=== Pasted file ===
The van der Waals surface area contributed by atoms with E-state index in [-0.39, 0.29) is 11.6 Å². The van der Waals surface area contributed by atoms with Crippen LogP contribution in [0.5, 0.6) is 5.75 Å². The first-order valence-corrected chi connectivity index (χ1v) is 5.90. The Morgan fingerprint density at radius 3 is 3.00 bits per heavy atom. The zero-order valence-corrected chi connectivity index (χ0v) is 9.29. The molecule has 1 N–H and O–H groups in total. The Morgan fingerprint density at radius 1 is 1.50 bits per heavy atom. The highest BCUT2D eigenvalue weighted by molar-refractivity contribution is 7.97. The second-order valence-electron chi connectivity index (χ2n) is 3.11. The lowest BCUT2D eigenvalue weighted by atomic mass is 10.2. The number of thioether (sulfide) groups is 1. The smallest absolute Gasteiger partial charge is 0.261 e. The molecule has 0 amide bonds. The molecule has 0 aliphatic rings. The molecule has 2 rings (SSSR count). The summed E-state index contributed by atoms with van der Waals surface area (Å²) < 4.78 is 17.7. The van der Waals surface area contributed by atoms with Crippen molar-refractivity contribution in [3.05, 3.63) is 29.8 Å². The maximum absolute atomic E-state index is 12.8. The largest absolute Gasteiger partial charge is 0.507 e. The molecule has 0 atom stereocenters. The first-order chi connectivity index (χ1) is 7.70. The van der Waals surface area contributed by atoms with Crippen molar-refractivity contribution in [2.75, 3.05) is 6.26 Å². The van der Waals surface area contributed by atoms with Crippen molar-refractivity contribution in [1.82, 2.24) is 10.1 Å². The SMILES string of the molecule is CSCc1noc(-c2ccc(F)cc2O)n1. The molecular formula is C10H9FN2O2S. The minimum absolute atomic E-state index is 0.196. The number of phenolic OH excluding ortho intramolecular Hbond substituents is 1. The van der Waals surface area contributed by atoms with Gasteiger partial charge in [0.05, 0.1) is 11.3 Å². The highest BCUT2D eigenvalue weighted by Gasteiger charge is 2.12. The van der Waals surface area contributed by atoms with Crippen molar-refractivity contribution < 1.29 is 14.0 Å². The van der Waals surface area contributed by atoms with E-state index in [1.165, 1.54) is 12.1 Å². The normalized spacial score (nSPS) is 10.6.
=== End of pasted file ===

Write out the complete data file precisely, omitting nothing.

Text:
The van der Waals surface area contributed by atoms with E-state index in [-0.39, 0.29) is 11.6 Å². The van der Waals surface area contributed by atoms with Crippen LogP contribution in [0.5, 0.6) is 5.75 Å². The first-order valence-corrected chi connectivity index (χ1v) is 5.90. The Morgan fingerprint density at radius 3 is 3.00 bits per heavy atom. The zero-order valence-corrected chi connectivity index (χ0v) is 9.29. The molecule has 1 N–H and O–H groups in total. The Morgan fingerprint density at radius 1 is 1.50 bits per heavy atom. The highest BCUT2D eigenvalue weighted by molar-refractivity contribution is 7.97. The second-order valence-electron chi connectivity index (χ2n) is 3.11. The lowest BCUT2D eigenvalue weighted by atomic mass is 10.2. The number of thioether (sulfide) groups is 1. The smallest absolute Gasteiger partial charge is 0.261 e. The molecule has 0 amide bonds. The molecule has 0 aliphatic rings. The molecule has 2 rings (SSSR count). The summed E-state index contributed by atoms with van der Waals surface area (Å²) < 4.78 is 17.7. The van der Waals surface area contributed by atoms with Crippen molar-refractivity contribution in [3.05, 3.63) is 29.8 Å². The maximum absolute atomic E-state index is 12.8. The largest absolute Gasteiger partial charge is 0.507 e. The molecule has 0 atom stereocenters. The first-order chi connectivity index (χ1) is 7.70. The van der Waals surface area contributed by atoms with Crippen molar-refractivity contribution in [2.75, 3.05) is 6.26 Å². The van der Waals surface area contributed by atoms with Crippen molar-refractivity contribution in [1.82, 2.24) is 10.1 Å². The SMILES string of the molecule is CSCc1noc(-c2ccc(F)cc2O)n1. The molecular formula is C10H9FN2O2S. The minimum absolute atomic E-state index is 0.196. The number of phenolic OH excluding ortho intramolecular Hbond substituents is 1. The van der Waals surface area contributed by atoms with Gasteiger partial charge in [0.05, 0.1) is 11.3 Å². The highest BCUT2D eigenvalue weighted by Gasteiger charge is 2.12. The van der Waals surface area contributed by atoms with Crippen molar-refractivity contribution < 1.29 is 14.0 Å². The van der Waals surface area contributed by atoms with E-state index in [1.165, 1.54) is 12.1 Å². The normalized spacial score (nSPS) is 10.6.